Johan Meyer – Johan Meyer Wines

I have heard on more than one occasion people call Johan – Stompie to his mates – a fearless winemaker. I have never been too sure what that has meant, thinking perhaps of perilous punch-downs, or a man who can rack barrels blindfolded with one hand tied behind his back. Although I think it has to do more with not batting an eye at slow ferments or other cellar traumas that make some winemakers quiver in their wellington boots.

To hear him compare his Chardonnay to Chablis I think I better understood the phrase. As he didn’t speak of France with a sort of wistful longing that I have seen other winemakers do. Knowing in their hearts that they would never be as good as the French. When Johan said it – and this may be because my Afrikaans is so bad but I don’t think so – it was as if the comparison was the most normal thing in the world, and that his Chardonnay deserved every bit the comparison and, sod it, it’s South African anyway so who cares.

Chardonnay 2012, Elgin, R120

Both his wines had been very recently bottled – a mere seven days before – and I shook my glass like a professional castanet player to get rid of some of the reductiveness that was present. Beneath the gun smoke emerged as taut and beguiling a South African Chardonnay that I’ve had in a while. To be fair it’s a little early to tell, but the wine hinted at a precise medley of citrus fruits, zipline acidity, and a very mineral/saline finish. There was none of the rich, buttery Chardonnay that is so typical to our market. It was not the wine that showed best on the day, but it was the wine that excited me most.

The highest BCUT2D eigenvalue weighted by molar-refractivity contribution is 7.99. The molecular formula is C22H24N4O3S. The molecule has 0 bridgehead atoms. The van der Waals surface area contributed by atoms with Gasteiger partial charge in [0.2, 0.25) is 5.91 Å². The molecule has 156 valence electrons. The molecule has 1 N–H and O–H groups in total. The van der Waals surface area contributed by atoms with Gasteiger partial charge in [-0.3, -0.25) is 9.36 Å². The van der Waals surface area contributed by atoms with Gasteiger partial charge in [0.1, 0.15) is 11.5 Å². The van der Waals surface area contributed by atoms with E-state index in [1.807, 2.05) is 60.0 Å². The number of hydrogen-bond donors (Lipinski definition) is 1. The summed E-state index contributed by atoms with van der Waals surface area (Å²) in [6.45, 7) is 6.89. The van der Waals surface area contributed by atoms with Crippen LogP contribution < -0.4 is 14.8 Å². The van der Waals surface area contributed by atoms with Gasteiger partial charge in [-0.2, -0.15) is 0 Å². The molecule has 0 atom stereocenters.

Pinot Noir 2012, Elgin

Unfortunately this wine didn’t show its best. It was quite reductive with a yeasty/toasty note that I am going to put down to bottle shock. Beneath this there were hints of cherry fruit, and a slight Pinot earthiness. I promise to come back to this wine in a few months and give it another go.

David and Nadia Sadie – David Wines

Aristagos 2012, Swarland, R150

This white blend, who’s makeup changes from vintage to vintage, is now in its third year made from Chenin, Viognier, Clariette Blanche and Chardonnay. The wines were vinified separately, barrel fermented, with frequent batonage in older French oak barrels, before the blend was assembled. For me it was the most serious wine of the tasting. A rich, waxy texture with stone fruit aromas and a slightly nutty/marzipan background note. The acidity – as with all the others –was natural and smoothed over the richness in the wine excellently. The finish was long, lasting and complex. This is a very grown up wine. A wine that deserves, I reckon, at least three or four years before it starts to show itself best.